The aim for parents with teens who are struggling is to help their teen feel connected, understood, and loved. When teens feel like they are heard, they begin to release the emotions that are troubling them. Further, you will be modeling how to handle stress, complicated emotions, and losses – by turning away from isolation and turning towards loving relationships.

As Martha Heineman Pieper, Ph.D. and William J. Pieper, M.D. explain in Smart Love, “Because true independence is achieved when a child’s inner well-being becomes permanently independent from the ups and downs of everyday life, teens cannot achieve true autonomy by rejecting their parents. To the contrary, adolescents who achieve true independence carry the feelings of closeness and love they share with their parents into the wider world of school, friendships, and recreational activities. Teens need not jump, and should not be pushed out of the parental nest. Your teenager’s awareness that his parents remain available and committed to him is actually the most important ingredient in his evolving conviction that he can regulate his own life so as to make himself happy and to bring happiness to others.”**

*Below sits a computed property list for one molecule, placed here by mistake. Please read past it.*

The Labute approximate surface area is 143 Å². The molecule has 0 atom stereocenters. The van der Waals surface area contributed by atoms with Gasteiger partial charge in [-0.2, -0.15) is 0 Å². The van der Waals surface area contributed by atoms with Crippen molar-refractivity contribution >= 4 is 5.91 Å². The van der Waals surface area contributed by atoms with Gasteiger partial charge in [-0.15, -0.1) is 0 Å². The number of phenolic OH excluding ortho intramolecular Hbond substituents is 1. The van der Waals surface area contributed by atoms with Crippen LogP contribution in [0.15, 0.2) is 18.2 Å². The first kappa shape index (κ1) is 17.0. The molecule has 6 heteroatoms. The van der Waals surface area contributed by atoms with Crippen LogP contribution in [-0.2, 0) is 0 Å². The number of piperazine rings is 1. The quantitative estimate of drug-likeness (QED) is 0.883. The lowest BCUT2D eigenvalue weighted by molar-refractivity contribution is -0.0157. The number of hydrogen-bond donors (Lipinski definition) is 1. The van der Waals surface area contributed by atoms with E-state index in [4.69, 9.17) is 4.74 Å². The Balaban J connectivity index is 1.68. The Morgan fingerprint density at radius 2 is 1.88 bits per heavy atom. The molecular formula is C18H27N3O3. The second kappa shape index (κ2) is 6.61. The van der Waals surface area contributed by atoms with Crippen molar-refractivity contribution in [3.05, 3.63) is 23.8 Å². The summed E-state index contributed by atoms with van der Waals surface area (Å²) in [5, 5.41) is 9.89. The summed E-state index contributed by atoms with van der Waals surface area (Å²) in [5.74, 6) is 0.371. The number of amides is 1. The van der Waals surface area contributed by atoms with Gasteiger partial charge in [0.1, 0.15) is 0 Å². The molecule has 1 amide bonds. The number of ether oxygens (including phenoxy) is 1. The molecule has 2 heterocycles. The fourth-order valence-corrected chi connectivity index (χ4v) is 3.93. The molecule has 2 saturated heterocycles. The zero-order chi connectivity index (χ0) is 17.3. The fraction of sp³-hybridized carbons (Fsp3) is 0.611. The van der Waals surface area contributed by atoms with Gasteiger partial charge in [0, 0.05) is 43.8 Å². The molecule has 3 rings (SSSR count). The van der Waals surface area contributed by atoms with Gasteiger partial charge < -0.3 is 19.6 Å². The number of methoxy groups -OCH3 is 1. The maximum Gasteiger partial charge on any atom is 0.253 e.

There are, however, some behaviors that may necessitate professional help. For example, if you notice dramatic changes in your child’s sleep, behavior, emotions or if they are engaging in self-harm like cutting, substance abuse, or suicidal ideation, speak to a mental health professional immediately. You can contact Smart Love Family Services at 773-665-8052 ext. 4 or go to the nearest emergency room.


*Mental Health–Related Emergency Department Visits Among Children Aged <18 Years During the COVID-19 Pandemic — United States, January 1–October 17, 2020". Centers of Disease Control and Prevention. Nov. 2020, (

**Smart Love: The Comprehensive Guide to Understanding, Regulating and Enjoying your Child". Martha Heineman Pieper, Ph.D. and William J. Pieper, M.D. Harvard Common Press. 1999